Despite some reported glitches, the Vista operating system does has some advantages.
Robert Mitchell of Computerworld filed this report, titled “Reconsidering Vista.”
OK, it’s not perfect. But Windows Vista on a new PC is perfectlyserviceable for many users. In some ways, in fact, Vista is a betteroperating system than Windows XP. Unfortunately, XP’s heir apparent isalso the most derided and discounted Microsoft operating system sinceWindows Me.
With all of the negative press about slower-than-expected adoptionrates and the push for vendors to continue offering an XP option on newPCs, users may be left with the impression that anything is better thanopting for Vista, including paying a premium to downgrade to Windows XPwhen buying a new PC.
That’s a bit extreme. Granted, the operating system has its share ofglitches and issues. Higher-end versions are pricey, and Vista requiresstate-of-the-art hardware for optimum performance. But more than a yearafter its release, Vista with SP1 is reasonably stable and probablymore secure than XP. It’s also technically more advanced than itsseven-year-old predecessor.
As developers bring products to market that exploit unique Vistacapabilities, such as the Presentation Graphics subsystem and supportfor Sidebar gadgets, users will want them. But those who buy XP withthat new PC won’t have access to those applications because they willbe working through an operating system designed in the late’90s to runon millennium-era hardware. What’s more, general support for that “new”XP operating system will end next April, even though many consumerswill keep those machines for five years.
If users buying new PCs are going to stick with Windows, they shouldget machines with Vista preloaded. Sure, the incessant barking ofsecurity warnings is annoying, but those can be muzzled. Windows is theplatform on which users run the applications that do the real work.Those applications will increasingly exploit and rely on Vista’scapabilities.
In a market that watches shipments as if they were movie box-officegrosses, Vista has fallen short of very public expectations. Butalthough Vista hasn’t been a blockbuster on par with Windows 95,general penetration rates for the operating system are following thesame slow, steady trajectory as those for Windows XP, according to aJune report by Bernstein Research.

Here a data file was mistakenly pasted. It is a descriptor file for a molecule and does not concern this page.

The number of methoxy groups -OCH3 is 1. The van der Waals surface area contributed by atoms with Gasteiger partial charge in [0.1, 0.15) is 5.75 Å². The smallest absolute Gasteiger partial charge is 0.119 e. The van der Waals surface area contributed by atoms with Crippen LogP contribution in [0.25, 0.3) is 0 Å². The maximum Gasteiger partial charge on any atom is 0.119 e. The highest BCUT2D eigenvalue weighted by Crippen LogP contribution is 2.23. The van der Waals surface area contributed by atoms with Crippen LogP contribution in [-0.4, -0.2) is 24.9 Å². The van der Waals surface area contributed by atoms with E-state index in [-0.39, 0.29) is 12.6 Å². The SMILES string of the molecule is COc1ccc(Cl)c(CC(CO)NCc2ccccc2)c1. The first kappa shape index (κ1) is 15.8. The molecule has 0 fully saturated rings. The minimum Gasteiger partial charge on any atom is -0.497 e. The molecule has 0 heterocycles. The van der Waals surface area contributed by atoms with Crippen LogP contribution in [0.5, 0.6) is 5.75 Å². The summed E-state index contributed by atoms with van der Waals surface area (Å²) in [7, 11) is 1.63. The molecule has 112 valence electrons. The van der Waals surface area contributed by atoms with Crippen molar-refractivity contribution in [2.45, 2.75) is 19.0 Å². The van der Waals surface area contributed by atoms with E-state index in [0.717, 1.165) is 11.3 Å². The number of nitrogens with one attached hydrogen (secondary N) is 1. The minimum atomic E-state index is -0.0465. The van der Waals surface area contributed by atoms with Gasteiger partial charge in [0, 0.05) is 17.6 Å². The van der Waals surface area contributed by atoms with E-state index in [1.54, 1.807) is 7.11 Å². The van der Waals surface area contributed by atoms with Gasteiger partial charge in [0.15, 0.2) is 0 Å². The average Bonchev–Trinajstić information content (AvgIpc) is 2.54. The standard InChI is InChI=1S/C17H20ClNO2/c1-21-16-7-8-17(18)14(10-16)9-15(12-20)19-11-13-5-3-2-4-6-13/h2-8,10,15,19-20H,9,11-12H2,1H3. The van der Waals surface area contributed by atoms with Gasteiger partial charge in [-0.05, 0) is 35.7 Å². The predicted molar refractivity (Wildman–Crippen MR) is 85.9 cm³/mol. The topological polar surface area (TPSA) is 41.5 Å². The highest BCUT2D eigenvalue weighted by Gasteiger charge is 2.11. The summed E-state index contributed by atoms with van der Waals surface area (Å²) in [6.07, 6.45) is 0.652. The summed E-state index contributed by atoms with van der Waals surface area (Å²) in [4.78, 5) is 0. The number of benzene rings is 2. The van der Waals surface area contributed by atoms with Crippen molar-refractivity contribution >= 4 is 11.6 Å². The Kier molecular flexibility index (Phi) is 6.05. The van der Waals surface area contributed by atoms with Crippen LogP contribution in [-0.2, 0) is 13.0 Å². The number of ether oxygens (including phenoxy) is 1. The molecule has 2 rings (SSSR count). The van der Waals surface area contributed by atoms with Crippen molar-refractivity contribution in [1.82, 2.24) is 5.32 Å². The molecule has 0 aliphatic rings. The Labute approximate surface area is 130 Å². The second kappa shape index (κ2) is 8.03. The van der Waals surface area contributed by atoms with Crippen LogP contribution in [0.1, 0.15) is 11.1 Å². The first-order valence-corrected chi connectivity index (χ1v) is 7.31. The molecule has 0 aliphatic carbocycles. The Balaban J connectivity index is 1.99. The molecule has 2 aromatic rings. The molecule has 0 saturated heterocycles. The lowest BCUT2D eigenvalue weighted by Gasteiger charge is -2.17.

For business, the Vista adoption calculation has many more variables.And there’s no need to rush. Enterprises can continue to install theirown XP system images onto new hardware, and the security updates thatbusinesses need will be available until 2014. By then, Vista’ssuccessor should be established.
But there is also something to be said for staying current with yourusers. Vista is shipping on most new Windows PCs in the retail channel.Microsoft claims to have shipped 140 million copies as of March 2008,and it’s a sure bet that most of those licenses aren’t being downgradedto XP. That means users will increasingly be running Vista at home.
At least one wavering CIO sees this as a political issue. He worriesthat if users accept Vista at home and businesses wait for Windows 7,IT may look lethargic in its efforts to deploy the latest technology tomeet business needs. By the time Windows 7 is ready for enterprise use,XP will be at least 10 years old. At that point, being on the trailingedge with XP could hurt IT’s credibility and make kicking offmore-ambitious projects difficult, he says.
In the end, the Vista decision involves striking a delicate balancebetween political, technical and business issues. Wait or migrate? Bothchoices involve some risks.
Robert L. Mitchell is a Computerworld national correspondent. Contact him at robert_mitchell at computerworld.com.